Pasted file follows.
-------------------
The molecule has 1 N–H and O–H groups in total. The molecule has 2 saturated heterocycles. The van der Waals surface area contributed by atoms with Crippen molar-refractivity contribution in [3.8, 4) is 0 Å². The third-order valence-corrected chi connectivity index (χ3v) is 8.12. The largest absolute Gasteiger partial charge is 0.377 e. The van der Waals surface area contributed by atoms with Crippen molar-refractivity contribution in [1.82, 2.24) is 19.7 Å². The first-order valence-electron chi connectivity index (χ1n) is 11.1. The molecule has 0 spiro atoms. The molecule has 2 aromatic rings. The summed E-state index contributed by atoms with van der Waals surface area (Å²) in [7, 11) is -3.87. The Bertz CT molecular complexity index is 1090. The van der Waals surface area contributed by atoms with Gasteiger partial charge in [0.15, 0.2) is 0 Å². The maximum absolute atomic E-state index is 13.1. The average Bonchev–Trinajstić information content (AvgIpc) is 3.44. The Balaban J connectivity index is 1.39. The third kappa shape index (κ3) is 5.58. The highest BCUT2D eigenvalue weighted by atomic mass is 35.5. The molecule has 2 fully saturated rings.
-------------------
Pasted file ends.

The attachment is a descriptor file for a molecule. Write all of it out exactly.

The molecule has 1 N–H and O–H groups in total. The molecule has 2 saturated heterocycles. The van der Waals surface area contributed by atoms with Crippen molar-refractivity contribution in [3.8, 4) is 0 Å². The third-order valence-corrected chi connectivity index (χ3v) is 8.12. The largest absolute Gasteiger partial charge is 0.377 e. The van der Waals surface area contributed by atoms with Crippen molar-refractivity contribution in [1.82, 2.24) is 19.7 Å². The first-order valence-electron chi connectivity index (χ1n) is 11.1. The molecule has 0 spiro atoms. The molecule has 2 aromatic rings. The summed E-state index contributed by atoms with van der Waals surface area (Å²) in [7, 11) is -3.87. The Bertz CT molecular complexity index is 1090. The van der Waals surface area contributed by atoms with Gasteiger partial charge in [0.15, 0.2) is 0 Å². The maximum absolute atomic E-state index is 13.1. The average Bonchev–Trinajstić information content (AvgIpc) is 3.44. The Balaban J connectivity index is 1.39. The third kappa shape index (κ3) is 5.58. The highest BCUT2D eigenvalue weighted by atomic mass is 35.5. The molecule has 2 fully saturated rings.